Shiny Shelf


Steamboy

By Stephen Lavington on 14 August 2006

It may be too much to say that Japanese animation is experiencing a renaissance in the UK at present (such a statement immediately conjures images of Jonathan Ross’s breathless documentary series in the early 90s), but with ‘Howl’s Moving Castle’ recently big at the cinema, the NFT hosting a run of anime classics and a Hayao Miyazaki retrospective on the newly free Film Four the genre is certainly riding high. That said it seems surprising at first that the most expensive Japanese animated film to date was released with barely a whisper of publicity and made scarcely a dent on British cinema screens.

What makes this the more surprising is the creative force behind it, ‘Steamboy’ being written and directed by Katsuhiro Otomo, the maker of ‘Akira’, almost certainly the most famous Japanese animated film ever made – to British viewers at least. If Akira was cyberpunk, ‘Steamboy’ is – as its name might imply – Steampunk. 19th Century British schoolboy James Steam is the son of Dr Eddie Steam and grandson of Dr Lloyd Steam. Together Lloyd and Eddie discover a water of exceptional purity that – somehow – can be held at extreme levels of pressure in minute ‘steamballs’. These can then be used – somehow – to charge steam driven technology. Thus in this universe tanks, mobile armoured suits and even flying machines can be powered by steam – not to mention the great structure at the heart of the story, the Steam Castle.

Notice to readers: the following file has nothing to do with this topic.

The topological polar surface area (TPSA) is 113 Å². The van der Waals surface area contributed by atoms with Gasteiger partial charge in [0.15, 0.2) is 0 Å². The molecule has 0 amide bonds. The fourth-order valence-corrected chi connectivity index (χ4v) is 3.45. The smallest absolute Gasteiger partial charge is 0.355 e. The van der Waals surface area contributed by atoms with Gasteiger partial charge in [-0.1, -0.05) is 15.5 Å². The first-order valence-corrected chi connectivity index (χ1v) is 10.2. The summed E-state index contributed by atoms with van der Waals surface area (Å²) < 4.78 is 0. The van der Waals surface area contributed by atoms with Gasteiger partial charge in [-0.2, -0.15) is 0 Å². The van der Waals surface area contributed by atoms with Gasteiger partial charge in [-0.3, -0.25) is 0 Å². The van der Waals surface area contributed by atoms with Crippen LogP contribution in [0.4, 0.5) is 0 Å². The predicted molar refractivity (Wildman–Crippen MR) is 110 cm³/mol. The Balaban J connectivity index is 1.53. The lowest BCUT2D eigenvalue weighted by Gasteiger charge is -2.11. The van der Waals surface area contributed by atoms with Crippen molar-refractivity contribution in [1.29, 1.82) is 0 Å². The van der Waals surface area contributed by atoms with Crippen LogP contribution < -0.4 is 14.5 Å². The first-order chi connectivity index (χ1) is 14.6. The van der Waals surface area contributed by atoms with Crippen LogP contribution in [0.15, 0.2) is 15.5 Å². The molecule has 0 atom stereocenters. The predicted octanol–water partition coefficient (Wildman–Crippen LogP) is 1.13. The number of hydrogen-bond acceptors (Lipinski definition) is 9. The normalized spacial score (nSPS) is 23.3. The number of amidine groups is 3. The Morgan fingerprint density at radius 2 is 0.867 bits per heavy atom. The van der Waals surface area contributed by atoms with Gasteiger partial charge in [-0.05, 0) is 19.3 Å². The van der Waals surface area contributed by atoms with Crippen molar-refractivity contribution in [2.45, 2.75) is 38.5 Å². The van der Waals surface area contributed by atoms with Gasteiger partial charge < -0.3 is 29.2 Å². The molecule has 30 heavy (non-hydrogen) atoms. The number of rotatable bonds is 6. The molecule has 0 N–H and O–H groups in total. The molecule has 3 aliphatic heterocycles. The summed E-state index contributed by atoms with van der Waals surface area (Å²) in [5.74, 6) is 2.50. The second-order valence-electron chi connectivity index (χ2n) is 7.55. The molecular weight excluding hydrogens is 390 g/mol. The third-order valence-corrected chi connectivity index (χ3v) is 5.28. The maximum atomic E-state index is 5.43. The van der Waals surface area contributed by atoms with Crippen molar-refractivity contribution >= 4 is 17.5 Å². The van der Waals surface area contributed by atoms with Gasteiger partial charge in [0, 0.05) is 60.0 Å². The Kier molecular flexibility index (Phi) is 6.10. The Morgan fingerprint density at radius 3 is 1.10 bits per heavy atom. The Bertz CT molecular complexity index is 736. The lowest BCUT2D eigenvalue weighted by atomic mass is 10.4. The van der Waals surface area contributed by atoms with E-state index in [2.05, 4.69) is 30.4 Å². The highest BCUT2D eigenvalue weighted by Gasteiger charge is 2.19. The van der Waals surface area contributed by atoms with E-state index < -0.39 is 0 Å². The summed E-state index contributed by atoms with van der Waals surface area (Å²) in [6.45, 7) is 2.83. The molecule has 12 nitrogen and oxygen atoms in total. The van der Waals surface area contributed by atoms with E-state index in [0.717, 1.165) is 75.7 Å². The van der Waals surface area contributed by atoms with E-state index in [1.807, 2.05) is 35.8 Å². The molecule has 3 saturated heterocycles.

This unfolds to achingly lush visuals. The flavour of Victorian Britain is evident throughout, though the tone is less Dickensian slum than greeting card bucolic, with a rather sunny urban setting for the main body of the story. Dashing locomotives, looming battleships, clanking, riveted anachronistic war machines – all are brilliantly realised on the screen. Indeed so dominant is the technology that human characters fade into the background. This is not helped by the plot, which half-heartedly paints a story of familial conflict around a moral of war – amazingly – being a Bad Thing. It seems harsh to raise this sort of criticism with regard to such an amazingly visual experience but it does handicap the movie. Even some vigorous voice-acting by English dubbing actors Alfred Molina and Patrick Stewart (with authentic Northern accents as a bonus) can’t save a lukewarm plot – indeed, their efforts are largely undercut by an anodyne Anna Paquin providing the voice for James Steam. Set-pieces are handled elegantly – an attack on the British Exhibition of the mid-nineteenth century, some glorious aerial battles – but the sum is much less than the parts.

That said it is a beautiful film, and a striking contrast to the increasingly workmanlike offerings from the American CG animation studios. However, it’s nothing on a par with ‘Akira’, or the majority of Miyazaki’s work, in terms of storytelling.


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By Stephen Lavington




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